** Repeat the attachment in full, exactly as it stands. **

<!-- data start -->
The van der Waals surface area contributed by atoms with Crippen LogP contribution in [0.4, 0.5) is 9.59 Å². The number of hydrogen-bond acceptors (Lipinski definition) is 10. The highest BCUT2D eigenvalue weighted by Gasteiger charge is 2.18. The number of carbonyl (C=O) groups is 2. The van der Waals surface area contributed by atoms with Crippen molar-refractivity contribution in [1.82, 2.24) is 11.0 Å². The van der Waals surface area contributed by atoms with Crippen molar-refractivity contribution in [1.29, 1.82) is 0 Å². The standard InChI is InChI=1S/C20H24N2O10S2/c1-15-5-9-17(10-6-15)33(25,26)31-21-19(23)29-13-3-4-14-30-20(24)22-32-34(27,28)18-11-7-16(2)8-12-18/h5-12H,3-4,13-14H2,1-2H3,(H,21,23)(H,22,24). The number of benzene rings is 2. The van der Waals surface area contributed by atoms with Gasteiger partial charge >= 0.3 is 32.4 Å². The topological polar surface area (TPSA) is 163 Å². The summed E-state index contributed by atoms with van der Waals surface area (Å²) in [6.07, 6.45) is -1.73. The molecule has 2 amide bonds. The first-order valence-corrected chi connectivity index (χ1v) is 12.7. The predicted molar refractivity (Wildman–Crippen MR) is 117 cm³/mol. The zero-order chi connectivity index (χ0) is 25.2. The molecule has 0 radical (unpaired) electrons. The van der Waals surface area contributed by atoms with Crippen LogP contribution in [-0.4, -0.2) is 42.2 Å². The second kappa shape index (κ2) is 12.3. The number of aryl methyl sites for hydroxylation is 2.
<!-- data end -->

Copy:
The van der Waals surface area contributed by atoms with Crippen LogP contribution in [0.4, 0.5) is 9.59 Å². The number of hydrogen-bond acceptors (Lipinski definition) is 10. The highest BCUT2D eigenvalue weighted by Gasteiger charge is 2.18. The number of carbonyl (C=O) groups is 2. The van der Waals surface area contributed by atoms with Crippen molar-refractivity contribution in [1.82, 2.24) is 11.0 Å². The van der Waals surface area contributed by atoms with Crippen molar-refractivity contribution in [1.29, 1.82) is 0 Å². The standard InChI is InChI=1S/C20H24N2O10S2/c1-15-5-9-17(10-6-15)33(25,26)31-21-19(23)29-13-3-4-14-30-20(24)22-32-34(27,28)18-11-7-16(2)8-12-18/h5-12H,3-4,13-14H2,1-2H3,(H,21,23)(H,22,24). The number of benzene rings is 2. The van der Waals surface area contributed by atoms with Gasteiger partial charge >= 0.3 is 32.4 Å². The topological polar surface area (TPSA) is 163 Å². The summed E-state index contributed by atoms with van der Waals surface area (Å²) in [6.07, 6.45) is -1.73. The molecule has 2 amide bonds. The first-order valence-corrected chi connectivity index (χ1v) is 12.7. The predicted molar refractivity (Wildman–Crippen MR) is 117 cm³/mol. The zero-order chi connectivity index (χ0) is 25.2. The molecule has 0 radical (unpaired) electrons. The van der Waals surface area contributed by atoms with Crippen LogP contribution in [-0.4, -0.2) is 42.2 Å². The second kappa shape index (κ2) is 12.3. The number of aryl methyl sites for hydroxylation is 2.